First And Second Kings Ebc

Overview

By the waters of Babylon, in the sixth century B.C., the Jewish people felt like permanent refugees in a foreign land. Israel had undergone captivity once before, in Egypt. This time the people were in exile because of disobedience.

The books of 1 and 2 Kings were meant as an antidote for the sorrow of heart that afflicted their souls. Robert L. Hubbard, Jr. guides you through the maze of kings and empires, prophets and priests, that are the subjects of those two Old Testament ...

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First & Second Kings- Everyman's Bible Commentary

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Overview

By the waters of Babylon, in the sixth century B.C., the Jewish people felt like permanent refugees in a foreign land. Israel had undergone captivity once before, in Egypt. This time the people were in exile because of disobedience.

The books of 1 and 2 Kings were meant as an antidote for the sorrow of heart that afflicted their souls. Robert L. Hubbard, Jr. guides you through the maze of kings and empires, prophets and priests, that are the subjects of those two Old Testament historical books. In those books, Hubbard says, are "peaks of unbelievable glory and valleys of unforgettable despair."

His study of 1 and 2 Kings and of the chaotic time chronicled in those books is written in a comfortable style but with scholarly care. Hubbard applies to our lives today the lessons learned through years of pain. Scholar and layman alike will appreciate the combination of readability and scholarly investigation that marks this book.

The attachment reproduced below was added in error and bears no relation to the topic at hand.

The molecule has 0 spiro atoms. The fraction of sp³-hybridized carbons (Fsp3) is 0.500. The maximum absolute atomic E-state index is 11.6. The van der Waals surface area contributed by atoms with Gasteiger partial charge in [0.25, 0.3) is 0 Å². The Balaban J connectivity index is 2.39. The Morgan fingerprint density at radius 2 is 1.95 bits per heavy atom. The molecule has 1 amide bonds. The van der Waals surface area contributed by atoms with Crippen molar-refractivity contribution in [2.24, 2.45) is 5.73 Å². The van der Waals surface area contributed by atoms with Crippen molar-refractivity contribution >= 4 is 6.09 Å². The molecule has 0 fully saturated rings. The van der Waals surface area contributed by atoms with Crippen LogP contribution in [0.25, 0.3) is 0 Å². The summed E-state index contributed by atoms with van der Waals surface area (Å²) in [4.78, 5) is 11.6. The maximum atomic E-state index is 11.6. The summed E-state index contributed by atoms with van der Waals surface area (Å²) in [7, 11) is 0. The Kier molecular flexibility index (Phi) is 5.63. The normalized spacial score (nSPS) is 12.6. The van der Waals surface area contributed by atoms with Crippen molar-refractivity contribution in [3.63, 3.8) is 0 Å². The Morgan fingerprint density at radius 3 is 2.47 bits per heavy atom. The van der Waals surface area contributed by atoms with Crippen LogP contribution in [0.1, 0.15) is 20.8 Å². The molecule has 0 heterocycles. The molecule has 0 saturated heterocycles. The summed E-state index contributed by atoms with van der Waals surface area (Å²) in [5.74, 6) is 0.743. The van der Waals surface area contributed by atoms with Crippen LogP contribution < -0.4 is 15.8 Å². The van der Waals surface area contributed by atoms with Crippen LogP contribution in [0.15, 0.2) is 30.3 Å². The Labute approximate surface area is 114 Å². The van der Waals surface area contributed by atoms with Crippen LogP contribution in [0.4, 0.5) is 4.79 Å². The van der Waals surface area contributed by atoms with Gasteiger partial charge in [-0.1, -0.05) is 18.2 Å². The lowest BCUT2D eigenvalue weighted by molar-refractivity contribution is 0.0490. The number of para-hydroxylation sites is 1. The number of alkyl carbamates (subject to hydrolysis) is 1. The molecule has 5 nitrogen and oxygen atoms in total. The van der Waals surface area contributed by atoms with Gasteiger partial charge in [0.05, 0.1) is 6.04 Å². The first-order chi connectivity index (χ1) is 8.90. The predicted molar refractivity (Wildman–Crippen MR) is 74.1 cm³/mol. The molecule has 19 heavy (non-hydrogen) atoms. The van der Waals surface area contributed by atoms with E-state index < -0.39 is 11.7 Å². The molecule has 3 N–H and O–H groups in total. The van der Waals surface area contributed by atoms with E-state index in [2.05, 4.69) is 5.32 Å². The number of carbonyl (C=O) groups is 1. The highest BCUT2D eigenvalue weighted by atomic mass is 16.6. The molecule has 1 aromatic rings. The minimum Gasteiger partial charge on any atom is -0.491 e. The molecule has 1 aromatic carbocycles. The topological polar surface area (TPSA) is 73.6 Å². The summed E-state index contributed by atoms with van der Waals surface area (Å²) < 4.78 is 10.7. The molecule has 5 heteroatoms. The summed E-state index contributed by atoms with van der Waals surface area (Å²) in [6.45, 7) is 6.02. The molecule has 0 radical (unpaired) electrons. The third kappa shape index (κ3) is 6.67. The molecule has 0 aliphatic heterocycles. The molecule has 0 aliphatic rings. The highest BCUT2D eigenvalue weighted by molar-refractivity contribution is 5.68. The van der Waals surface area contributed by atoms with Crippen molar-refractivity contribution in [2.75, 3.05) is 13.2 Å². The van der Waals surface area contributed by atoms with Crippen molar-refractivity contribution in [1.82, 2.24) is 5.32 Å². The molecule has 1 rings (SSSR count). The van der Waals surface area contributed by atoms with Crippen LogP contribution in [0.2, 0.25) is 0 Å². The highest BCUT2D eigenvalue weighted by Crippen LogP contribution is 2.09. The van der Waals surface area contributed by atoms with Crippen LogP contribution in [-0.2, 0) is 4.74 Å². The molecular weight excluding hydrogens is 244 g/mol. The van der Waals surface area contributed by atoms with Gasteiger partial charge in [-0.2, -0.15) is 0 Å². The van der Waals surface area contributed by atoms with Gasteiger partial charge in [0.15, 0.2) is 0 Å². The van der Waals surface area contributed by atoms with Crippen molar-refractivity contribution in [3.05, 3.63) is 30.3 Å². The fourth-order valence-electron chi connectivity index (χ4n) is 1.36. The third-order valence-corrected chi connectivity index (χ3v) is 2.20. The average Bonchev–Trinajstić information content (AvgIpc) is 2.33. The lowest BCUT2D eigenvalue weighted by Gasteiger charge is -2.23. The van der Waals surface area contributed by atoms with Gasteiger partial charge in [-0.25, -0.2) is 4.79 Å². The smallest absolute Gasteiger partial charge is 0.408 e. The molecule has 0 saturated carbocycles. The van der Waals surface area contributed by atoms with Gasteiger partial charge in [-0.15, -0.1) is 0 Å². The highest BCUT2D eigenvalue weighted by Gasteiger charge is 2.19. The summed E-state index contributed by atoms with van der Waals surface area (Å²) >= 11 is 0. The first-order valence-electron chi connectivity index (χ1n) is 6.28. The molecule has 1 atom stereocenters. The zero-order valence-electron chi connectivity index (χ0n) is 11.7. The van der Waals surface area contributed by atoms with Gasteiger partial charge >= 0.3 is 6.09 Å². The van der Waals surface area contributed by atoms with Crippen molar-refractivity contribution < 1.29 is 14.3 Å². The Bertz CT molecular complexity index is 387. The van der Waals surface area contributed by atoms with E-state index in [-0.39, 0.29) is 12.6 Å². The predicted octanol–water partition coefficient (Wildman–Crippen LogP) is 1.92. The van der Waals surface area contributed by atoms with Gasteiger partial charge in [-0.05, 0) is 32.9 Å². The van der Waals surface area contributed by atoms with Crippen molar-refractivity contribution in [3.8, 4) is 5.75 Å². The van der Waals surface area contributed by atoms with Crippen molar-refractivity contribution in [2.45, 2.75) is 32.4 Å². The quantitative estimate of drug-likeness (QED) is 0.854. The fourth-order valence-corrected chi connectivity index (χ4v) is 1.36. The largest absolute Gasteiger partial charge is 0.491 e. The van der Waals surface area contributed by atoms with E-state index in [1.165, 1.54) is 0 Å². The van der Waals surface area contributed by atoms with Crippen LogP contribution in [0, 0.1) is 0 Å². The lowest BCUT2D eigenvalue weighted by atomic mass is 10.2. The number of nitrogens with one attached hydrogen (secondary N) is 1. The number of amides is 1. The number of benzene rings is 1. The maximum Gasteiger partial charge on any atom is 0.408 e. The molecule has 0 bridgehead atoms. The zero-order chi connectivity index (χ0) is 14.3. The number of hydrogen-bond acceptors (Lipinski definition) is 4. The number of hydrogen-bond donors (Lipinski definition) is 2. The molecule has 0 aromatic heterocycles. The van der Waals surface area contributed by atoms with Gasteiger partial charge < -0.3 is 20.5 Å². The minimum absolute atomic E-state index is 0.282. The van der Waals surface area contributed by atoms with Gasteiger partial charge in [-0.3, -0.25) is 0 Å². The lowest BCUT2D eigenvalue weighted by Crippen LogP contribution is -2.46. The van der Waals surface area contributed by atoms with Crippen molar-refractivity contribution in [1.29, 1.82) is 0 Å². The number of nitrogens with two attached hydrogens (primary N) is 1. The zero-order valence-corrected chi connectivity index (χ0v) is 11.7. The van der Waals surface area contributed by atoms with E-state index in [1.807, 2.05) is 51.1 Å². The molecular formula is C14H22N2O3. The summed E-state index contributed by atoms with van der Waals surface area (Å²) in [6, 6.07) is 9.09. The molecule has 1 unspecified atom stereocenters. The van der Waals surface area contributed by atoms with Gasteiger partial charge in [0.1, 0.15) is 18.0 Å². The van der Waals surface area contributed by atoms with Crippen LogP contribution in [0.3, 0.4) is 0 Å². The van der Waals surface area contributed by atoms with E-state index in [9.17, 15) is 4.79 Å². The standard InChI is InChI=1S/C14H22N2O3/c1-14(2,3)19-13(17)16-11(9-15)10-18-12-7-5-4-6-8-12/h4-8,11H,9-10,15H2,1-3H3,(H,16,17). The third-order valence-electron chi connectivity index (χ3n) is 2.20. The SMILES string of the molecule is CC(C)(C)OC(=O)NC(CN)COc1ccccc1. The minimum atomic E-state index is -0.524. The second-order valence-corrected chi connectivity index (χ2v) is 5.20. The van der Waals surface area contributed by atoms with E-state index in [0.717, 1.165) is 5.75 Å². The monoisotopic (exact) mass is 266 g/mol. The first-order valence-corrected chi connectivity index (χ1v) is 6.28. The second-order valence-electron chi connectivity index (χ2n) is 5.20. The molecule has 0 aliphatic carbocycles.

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Product Details

  • ISBN-13: 9780802420954
  • Publisher: Moody Publishers
  • Publication date: 8/3/2001
  • Series: Everyman's Bible Commentary Series
  • Pages: 244
  • Product dimensions: 5.50 (w) x 8.50 (h) x 0.55 (d)

Meet the Author


ROBERT L. HUBBARD (A.B, Wheaton College; B.D., Fuller Theological Seminary; M.A., Ph.D., Claremont Graduate School) is Professor of Biblical Literature at North Park Theological Seminary in Chicago, IL. He also taught at Denver Seminary and served as a chaplain on active duty in the United States Navy and in the United States Naval Reserve. Dr. Hubbard is author of The Book of Ruth: New International Commentary on the Old Testament (Eerdmans, 1988), which received the Christianity Today Critics Choice Award as the best commentary of 1989.
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Read an Excerpt

First and Second Kings


By Robert L. Hubbard Jr.

Moody Press

Copyright © 1991 The Moody Bible Institute of Chicago
All rights reserved.
ISBN: 978-0-8024-2095-4



CHAPTER 1

INTRODUCTION TO FIRST KINGS


We are about to embark on a long journey, a journey through Israelite history. Its course runs through some of Israel's most momentous days—peaks of unbelievable glory and valleys of unforgettable despair. First Kings covers the period of Israelite history known as "the early monarchy," the first part of the time when kings led Israel. (Second Kings, of course, treats the rest.) Like all history-writing, its focus is not upon the lives of average Israelites—farmers from Jezreel, merchants from Hebron, or soldiers posted at Megiddo. Rather, it concerns the lives of two leadership groups in Israel—the kings and the prophets.


Name of First Kings

The name of 1 Kings comes as no surprise. Because it treats the reigns of Israelite kings, the Hebrew Bible titled it "Kings A" (naturally, 2 Kings was called "Kings B"). The Greek Bible, by contrast, listed 1 Samuel, 2 Samuel, 1 Kings, and 2 Kings in that order as four books, "1-2-3-4 Kingdoms." By that reckoning, 1 Kings was "3 Kingdoms" and 2 Kings "4 Kingdoms." That title captured an important truth, namely, that 1 Kings is the historical sequel to the books of 1-2 Samuel. Together the three books track the early history of Israel under the rule of kings.